The designers were faced with a room about 18 by 13 feet, with an 8ft ceiling at the windows that rises to 14 feet by the bedroom doors. Walls are a medium-dark red, with a brown trim so dark it appears black. Large bi-fold closet doors eat up one wall, an art deco armoire fills another, and there is just room for a queen bed and bed stands on the long wall opposite the closet. It would be a challenge.

Laurel and Wolf

This site is optimum for people in a hurry. The designers take a room from concept to completed drawings in 10 days, including initial consultation and revisions of what are commonly called “inspiration boards”. Those are a sort of montage drawing with the elements – furniture, fabrics, paint – that go in your new room. It is not a photo-realistic, literal image, like some others offer.

Laurel and Wolf is best for a quick result, but create ‘inspo boards’ rather than realistic photos (Laurel and Wolf)

I am assigned to Lexie. As with others, the initial designs include many au courant elements, including an accent wall. I think accenting the oddly sloped wall draws attention to an unfortunate feature. Lexie responds by suggesting a wall colour between kelly and hunter green. With the red in my tribal rug, which I intend to keep, the whole thing appears a bit… Christmassy? The next option is plum walls that will, she suggests, pair well with teal. Having lived through the Miami Vice style craze, I veto the use of pink or teal. I feel uncomfortably fussy, but we end up closer to something I might like. 

Decorist

Decorist seems to do the most to encourage a useful dialogue. After being paired with designer Mikayla, who specialises in “classic design”, I am sent two concepts. One has the ever-popular accent wall in grey, with the rest of the room an off-white. The other has an accent wall of subtly patterned wallpaper. With white furniture, and woven basket accessories, I can see she has taken my thought about French Morocco and run with it, but the result is too much of an Aladdin theme.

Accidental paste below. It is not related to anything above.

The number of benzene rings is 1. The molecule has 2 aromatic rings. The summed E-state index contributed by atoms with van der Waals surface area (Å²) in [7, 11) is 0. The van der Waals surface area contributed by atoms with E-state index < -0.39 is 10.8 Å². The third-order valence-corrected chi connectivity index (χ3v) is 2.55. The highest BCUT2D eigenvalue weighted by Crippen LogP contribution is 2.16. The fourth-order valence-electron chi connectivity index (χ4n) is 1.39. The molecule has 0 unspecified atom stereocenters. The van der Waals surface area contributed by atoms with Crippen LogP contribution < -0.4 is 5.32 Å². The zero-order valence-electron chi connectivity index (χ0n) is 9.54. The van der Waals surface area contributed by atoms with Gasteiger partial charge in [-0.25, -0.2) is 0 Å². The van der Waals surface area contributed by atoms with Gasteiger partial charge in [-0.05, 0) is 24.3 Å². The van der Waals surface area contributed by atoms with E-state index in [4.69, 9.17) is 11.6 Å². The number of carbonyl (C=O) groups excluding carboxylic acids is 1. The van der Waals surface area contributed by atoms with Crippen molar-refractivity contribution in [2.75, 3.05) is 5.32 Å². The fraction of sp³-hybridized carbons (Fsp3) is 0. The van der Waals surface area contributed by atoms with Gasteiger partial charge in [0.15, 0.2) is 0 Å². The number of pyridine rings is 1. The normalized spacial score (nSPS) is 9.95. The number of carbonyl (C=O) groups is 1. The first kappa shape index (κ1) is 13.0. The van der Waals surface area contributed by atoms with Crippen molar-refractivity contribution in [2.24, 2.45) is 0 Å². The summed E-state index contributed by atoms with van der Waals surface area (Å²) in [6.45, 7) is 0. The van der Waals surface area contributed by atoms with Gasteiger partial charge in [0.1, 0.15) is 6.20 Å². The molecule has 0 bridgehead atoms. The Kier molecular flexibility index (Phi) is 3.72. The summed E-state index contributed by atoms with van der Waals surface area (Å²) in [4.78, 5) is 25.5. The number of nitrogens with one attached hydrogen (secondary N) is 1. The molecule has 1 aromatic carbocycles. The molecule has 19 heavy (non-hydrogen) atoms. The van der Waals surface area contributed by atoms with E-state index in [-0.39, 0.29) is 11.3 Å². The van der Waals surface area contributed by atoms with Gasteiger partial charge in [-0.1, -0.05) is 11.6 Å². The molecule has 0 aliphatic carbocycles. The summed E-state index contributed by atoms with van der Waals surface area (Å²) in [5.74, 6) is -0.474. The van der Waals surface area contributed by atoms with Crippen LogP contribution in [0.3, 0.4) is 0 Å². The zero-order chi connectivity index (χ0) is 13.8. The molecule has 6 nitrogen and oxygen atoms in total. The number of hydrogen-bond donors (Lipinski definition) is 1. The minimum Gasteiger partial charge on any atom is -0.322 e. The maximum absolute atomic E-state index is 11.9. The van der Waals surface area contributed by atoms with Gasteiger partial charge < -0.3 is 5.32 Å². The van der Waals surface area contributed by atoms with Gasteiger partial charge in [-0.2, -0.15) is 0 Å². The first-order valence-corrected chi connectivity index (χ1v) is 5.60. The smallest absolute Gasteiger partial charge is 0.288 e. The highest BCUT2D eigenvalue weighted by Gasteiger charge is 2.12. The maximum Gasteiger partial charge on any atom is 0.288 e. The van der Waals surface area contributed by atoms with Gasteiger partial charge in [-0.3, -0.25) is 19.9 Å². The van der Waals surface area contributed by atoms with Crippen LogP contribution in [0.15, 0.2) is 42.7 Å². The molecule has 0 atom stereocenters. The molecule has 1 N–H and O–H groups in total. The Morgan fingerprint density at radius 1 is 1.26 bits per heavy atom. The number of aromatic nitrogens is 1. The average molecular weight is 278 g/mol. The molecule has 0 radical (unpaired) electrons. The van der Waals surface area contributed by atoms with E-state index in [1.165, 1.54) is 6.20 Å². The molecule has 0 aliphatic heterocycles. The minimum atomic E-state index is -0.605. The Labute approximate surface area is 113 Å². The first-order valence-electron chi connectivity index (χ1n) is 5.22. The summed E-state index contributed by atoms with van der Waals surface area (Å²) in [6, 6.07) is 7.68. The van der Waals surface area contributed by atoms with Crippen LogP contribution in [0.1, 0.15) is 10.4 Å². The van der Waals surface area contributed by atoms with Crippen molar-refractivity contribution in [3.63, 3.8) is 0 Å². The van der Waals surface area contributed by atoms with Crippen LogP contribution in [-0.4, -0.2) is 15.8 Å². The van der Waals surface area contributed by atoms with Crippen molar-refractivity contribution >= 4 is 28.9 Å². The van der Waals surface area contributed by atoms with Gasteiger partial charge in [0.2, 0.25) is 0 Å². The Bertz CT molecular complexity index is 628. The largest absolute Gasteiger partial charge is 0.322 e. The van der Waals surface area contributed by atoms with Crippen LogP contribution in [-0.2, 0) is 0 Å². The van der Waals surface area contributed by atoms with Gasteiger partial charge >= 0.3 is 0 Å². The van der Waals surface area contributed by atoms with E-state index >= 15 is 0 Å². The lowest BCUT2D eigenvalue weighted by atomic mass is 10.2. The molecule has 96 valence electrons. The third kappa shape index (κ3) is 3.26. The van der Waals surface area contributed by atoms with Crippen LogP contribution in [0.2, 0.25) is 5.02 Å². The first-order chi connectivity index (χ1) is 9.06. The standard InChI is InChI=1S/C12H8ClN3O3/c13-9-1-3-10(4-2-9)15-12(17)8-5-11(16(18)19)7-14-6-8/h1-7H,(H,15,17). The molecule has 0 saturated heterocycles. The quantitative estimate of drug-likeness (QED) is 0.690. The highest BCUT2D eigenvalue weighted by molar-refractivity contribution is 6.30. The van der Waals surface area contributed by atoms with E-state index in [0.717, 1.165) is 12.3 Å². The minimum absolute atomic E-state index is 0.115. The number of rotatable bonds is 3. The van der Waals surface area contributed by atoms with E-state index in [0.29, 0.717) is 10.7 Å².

The first designs come with specific questions to direct my response, such as: “What do you like about this concept? What do you not like about this concept? Is the overall direction and style good? If not, what specifically would you like changed?”

The third concept is closer, but still not there. To her credit, Mikayla requests a phone call. Although the other services also offer the option of calling your designer, Mikayla is the only one to proactively contact me. With an in-depth explanation of preferences, such as why I want a three-tiered end table (top shelf for a reading lamp, middle shelf for magazines, bottom shelf for books), she returns a design much, much closer to what I want.

Havenly

Havenly offers the most variety in selecting a designer as a standard part of the setup, giving you several to choose from after you take the quiz. (Others allow you to choose from many designers by skipping the quiz or by paying extra.) Designers have up to 17 badges designating special expertise (the aforementioned Colour Connoisseur, for instance). It gives profiles and portfolios for the designers, and when they will be available.